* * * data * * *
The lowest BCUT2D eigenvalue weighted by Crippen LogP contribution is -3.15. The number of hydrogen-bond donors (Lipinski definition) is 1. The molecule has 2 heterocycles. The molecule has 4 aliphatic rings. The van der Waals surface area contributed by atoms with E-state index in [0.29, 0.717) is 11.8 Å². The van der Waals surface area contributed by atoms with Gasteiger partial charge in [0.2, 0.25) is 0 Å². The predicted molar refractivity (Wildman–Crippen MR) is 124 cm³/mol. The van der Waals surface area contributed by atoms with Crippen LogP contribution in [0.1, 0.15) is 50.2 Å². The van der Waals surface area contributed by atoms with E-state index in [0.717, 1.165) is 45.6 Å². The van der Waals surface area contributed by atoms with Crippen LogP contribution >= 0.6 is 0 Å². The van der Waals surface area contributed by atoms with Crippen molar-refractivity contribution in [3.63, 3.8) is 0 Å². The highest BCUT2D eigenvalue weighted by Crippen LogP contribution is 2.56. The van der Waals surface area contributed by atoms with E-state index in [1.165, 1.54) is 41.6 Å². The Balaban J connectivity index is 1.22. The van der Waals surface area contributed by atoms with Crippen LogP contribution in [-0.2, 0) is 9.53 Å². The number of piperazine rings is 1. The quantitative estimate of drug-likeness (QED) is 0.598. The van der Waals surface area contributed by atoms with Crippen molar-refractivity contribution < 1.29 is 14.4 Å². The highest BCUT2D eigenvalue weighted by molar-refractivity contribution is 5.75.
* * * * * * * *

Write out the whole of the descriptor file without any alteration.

The lowest BCUT2D eigenvalue weighted by Crippen LogP contribution is -3.15. The number of hydrogen-bond donors (Lipinski definition) is 1. The molecule has 2 heterocycles. The molecule has 4 aliphatic rings. The van der Waals surface area contributed by atoms with E-state index in [0.29, 0.717) is 11.8 Å². The van der Waals surface area contributed by atoms with Gasteiger partial charge in [0.2, 0.25) is 0 Å². The predicted molar refractivity (Wildman–Crippen MR) is 124 cm³/mol. The van der Waals surface area contributed by atoms with Crippen LogP contribution in [0.1, 0.15) is 50.2 Å². The van der Waals surface area contributed by atoms with E-state index in [0.717, 1.165) is 45.6 Å². The van der Waals surface area contributed by atoms with Crippen LogP contribution >= 0.6 is 0 Å². The van der Waals surface area contributed by atoms with Crippen molar-refractivity contribution in [3.63, 3.8) is 0 Å². The highest BCUT2D eigenvalue weighted by Crippen LogP contribution is 2.56. The van der Waals surface area contributed by atoms with E-state index in [1.165, 1.54) is 41.6 Å². The Balaban J connectivity index is 1.22. The van der Waals surface area contributed by atoms with Crippen LogP contribution in [-0.2, 0) is 9.53 Å². The number of piperazine rings is 1. The quantitative estimate of drug-likeness (QED) is 0.598. The van der Waals surface area contributed by atoms with Crippen molar-refractivity contribution < 1.29 is 14.4 Å². The highest BCUT2D eigenvalue weighted by molar-refractivity contribution is 5.75.